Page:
Asking Questions

How to Stop Giving Advice and Start Helping

Do you ever feel the urge to give people advice? Even when they don’t ask for it? I… um… ahem…no… ahhh… I never do that. (insert photo of my nose growing like Pinocchio).

When people discuss problems at home or work, our first instinct often is to give advice. But is that your ego or the best way to help them?

Often the coach approach of asking questions is best.

While none of us can become coaches after reading this 300-word article, there are some fundamental shifts that I’d like you to consider the next time you feel the urge to offer advice.

1 –     Believe that the other person is or is capable of growing into the expert on their own lives.


2 –     Ask open-ended questions that start with the word What so you don’t lead anyone in your preferred direction. Here are some examples:

  • What would you like to happen?
  • What is your definition of success?
  • What are you doing now?
  • What is working about what you are doing now? What’s not working?
  • What new direction do you need to take to achieve success?
  • What are the barriers?
  • What people or resources could help you?
  • What kind of planning do you need to do?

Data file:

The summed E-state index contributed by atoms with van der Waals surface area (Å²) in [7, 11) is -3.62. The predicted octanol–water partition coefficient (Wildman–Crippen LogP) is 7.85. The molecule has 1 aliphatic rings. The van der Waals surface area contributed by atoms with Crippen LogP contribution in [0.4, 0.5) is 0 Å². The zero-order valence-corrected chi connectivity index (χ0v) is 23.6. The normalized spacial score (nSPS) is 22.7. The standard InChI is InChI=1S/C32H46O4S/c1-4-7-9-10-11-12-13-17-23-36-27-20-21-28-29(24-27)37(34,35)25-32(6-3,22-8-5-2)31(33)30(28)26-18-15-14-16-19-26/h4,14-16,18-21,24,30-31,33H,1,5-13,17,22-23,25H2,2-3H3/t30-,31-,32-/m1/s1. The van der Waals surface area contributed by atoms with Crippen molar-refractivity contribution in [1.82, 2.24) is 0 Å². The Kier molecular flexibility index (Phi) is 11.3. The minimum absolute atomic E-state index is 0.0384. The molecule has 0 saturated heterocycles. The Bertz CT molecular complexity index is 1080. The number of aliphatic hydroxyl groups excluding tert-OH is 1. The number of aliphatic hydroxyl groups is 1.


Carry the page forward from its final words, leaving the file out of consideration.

• What is your next step?

3 –     Experience the power of silence. Give the other person the opportunity to consider their answer and speak. Don’t be so quick to jump in.

I’m a work in progress like everyone else. I am working on my coaching skills with my clients and my students every day.

My coaching question for you now is – What are you going to do differently so you are asking questions instead of giving advice this week?

PS If you’d like a good laugh about asking questions and listening, check out this video.

Catherine Doucette MEd, CTDP is a Training and Performance Consultant who delivers customized business communications and leadership programs that produce measurable results. 



  1. Daniel Mark Wheaton on March 14, 2018 at 3:49 pm

    This is great advice, Catherine. And it’s applicable to so many situations. It’s one of the fundamentals not just of coaching, but of brainstorming in general. Pose questions, let the answers come, don’t be afraid of silence, and trust that the end result will be impactful. Oh, and you’re right, the video you linked to is entertaining. 😉

    • Catherine Doucette on March 19, 2018 at 10:24 pm

      You’re right. Brainstorming without judgment is a great way to use more wide-open questions.

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